OF the many characteristic features of the arid region of the far West known as the Great Basin, none attract the attention of the traveler more forcibly than the desert mud-plains that have been left by the evaporation of former lakes.
THE primary and leading object of the experiments with animals, which have been conducted at Rothamsted during the past thirty-five years, was the solution of practical agricultural problems ; but, as in the case of the field experiments already noticed, the practical lines of inquiry have naturally led to the investigation of a wide range of topics belonging to the science of biology, which, in themselves, are of more particular interest to the physiologist, or even to the student of sanitary or of social science, than to the farmer.
slaughtered at once, and its contents of nitrogenous substance, fat, mineral matter, etc., accurately determined. The other was fed on a mixture consisting of bean-meal, lentil-meal, and bran, each one part, and barley-meal three parts, given ad libitum, but accurately weighed, for a period of ten weeks, when it had nearly doubled its weight.
TAKING the case of a daguerreotype plate which has been exposed, and which we are about to develop by the action of mercury, I should like you to understand exactly what takes place in the plate when it is exposed and developed. On the surface of the plate we have a mixture of silver iodide and bromide ; but, for simplicity’s sake, I will suppose that it is simply silver iodide.
No greater calamity could have befallen American science than the recent and sudden death of Professor Henry Draper. The news of it was an inexpressible shock to his friends, and was felt with painful regret by the whole community. But forty-five years of age, with the full promise of apparent health, and in the midst of an active and a brilliant career, he was cut off by an illness so short that but few had heard of it when his death was announced.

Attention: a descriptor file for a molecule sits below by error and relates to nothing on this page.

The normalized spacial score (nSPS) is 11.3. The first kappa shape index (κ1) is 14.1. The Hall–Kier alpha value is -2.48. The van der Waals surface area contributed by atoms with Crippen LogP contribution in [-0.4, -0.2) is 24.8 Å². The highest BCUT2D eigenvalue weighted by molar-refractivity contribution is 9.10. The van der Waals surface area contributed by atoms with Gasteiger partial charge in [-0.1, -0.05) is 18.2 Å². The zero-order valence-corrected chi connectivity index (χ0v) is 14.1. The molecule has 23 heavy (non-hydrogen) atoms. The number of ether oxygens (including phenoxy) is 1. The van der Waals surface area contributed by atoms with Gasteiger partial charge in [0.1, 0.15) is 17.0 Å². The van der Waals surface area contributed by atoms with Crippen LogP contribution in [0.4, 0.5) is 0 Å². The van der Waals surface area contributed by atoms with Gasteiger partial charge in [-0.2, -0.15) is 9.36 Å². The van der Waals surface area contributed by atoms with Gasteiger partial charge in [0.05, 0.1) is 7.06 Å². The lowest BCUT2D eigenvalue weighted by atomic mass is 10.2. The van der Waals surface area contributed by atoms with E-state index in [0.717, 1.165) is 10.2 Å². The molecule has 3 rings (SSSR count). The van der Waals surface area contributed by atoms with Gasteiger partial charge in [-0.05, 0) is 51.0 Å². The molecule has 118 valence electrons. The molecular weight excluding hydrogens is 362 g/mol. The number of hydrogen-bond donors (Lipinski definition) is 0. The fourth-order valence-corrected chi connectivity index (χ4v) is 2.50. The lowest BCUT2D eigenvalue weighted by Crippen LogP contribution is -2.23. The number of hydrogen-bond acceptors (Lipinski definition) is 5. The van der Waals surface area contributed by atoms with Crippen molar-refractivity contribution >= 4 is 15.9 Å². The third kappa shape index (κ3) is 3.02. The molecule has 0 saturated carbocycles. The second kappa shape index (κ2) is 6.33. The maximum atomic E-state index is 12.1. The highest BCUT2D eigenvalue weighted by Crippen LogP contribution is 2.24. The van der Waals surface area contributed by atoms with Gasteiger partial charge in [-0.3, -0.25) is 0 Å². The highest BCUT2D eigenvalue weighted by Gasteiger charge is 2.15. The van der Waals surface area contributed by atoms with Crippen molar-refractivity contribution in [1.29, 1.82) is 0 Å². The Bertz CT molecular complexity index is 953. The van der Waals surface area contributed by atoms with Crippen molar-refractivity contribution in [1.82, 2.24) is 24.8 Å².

ALTHOUGH the visit of Mr. Spencer to this country has been in some respects painfully unsatisfactory, yet in other and the most important respects it has been most gratifying and successful, His state of health was such that he was good for nothing for social purposes.
THE influence of John Stuart Mill upon the reputation of his father, James Mill, has been twofold : he has advertised him, and at the same time eclipsed him. It is frequently said of James Mill that his greatest work was John Mill ; and there arc many who suppose that this is his chief title to be remembered.
Mortality in Town and Country.—Professor Finkelnburg attempted to show, in a paper read at the recent Sanitary Congress in Cologne, that cities arc not of necessity less healthy than country districts, and that, where they appear to be so, the fact can generally be attributed to local influences affecting the hygienic or economical condition of the population.
DR. D. E. SALMON has pursued parallel investigations with those of M. Pasteur, of the microbe of hen cholera, and has conclusively satisfied himself of the accuracy of the results announced by the latter. He regards his researches as demonstrating that the virulent liquids of the fowl's body contain micrococci, that these can be cultivated, and that liquids in which bacteria are cultivated produce the disease by inoculation.